To support the reception of multicast IP datagrams, the IP module must be extended to maintain a list of host group memberships associated with each network interface. An incoming datagram destined to one of those groups is processed exactly the same way as datagrams destined to one of the host's individual addresses.
Incoming datagrams destined to groups to which the host does not belong are discarded without generating any error report or log entry. On hosts with more than one network interface, if a datagram arrives via one interface, destined for a group to which the host belongs only on a different interface, the datagram is quietly discarded. (These cases should occur only as a result of inadequate multicast address filtering in a local network module.)
An incoming datagram is not rejected for having an IP time-to-live of 1 (i.e., the time-to-live should not automatically be decremented on arriving datagrams that are not being forwarded). An incoming datagram with an IP host group address in its source address field is quietly discarded. An ICMP error message (Destination Unreachable, Time Exceeded, Parameter Problem, Source Quench, or Redirect) is never generated in response to a datagram destined to an IP host group.
The list of host group memberships is updated in response to JoinHostGroup and LeaveHostGroup requests from upper-layer protocols. Each membership should have an associated reference count or similar mechanism to handle multiple requests to join and leave the same group. On the first request to join and the last request to leave a group on a given interface, the local network module for that interface is notified, so that it may update its multicast reception filter (see section 7.3).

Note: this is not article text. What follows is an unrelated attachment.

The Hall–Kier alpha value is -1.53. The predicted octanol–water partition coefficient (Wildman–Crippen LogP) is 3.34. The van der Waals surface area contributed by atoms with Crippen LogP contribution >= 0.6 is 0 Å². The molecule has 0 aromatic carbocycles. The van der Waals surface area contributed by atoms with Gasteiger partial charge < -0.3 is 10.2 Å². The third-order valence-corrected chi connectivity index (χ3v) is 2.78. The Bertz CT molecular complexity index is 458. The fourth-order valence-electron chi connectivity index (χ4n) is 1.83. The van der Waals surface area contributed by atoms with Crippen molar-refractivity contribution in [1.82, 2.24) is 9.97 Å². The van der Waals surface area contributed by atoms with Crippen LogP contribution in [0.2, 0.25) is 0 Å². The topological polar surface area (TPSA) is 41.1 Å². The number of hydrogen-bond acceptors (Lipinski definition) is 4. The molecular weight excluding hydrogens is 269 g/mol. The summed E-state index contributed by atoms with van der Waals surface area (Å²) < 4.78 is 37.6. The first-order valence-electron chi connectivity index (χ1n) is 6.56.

The IP module must also be extended to implement the IGMP protocol, specified in Appendix I. IGMP is used to keep neighboring multicast routers informed of the host group memberships present on a particular local network. To support IGMP, every level 2 host must join the "all-hosts" group (address 220.127.116.11) on each network interface at initialization time and must remain a member for as long as the host is active.
(Datagrams addressed to the all-hosts group are recognized as a special case by the multicast routers and are never forwarded beyond a single network, regardless of their time-to-live. Thus, the all- hosts address may not be used as an internet-wide broadcast address. For the purpose of IGMP, membership in the all-hosts group is really necessary only while the host belongs to at least one other group. However, it is specified that the host shall remain a member of the all-hosts group at all times because (1) it is simpler, (2) the frequency of reception of unnecessary IGMP queries should be low enough that overhead is negligible, and (3) the all-hosts address may serve other routing-oriented purposes, such as advertising the presence of gateways or resolving local addresses.)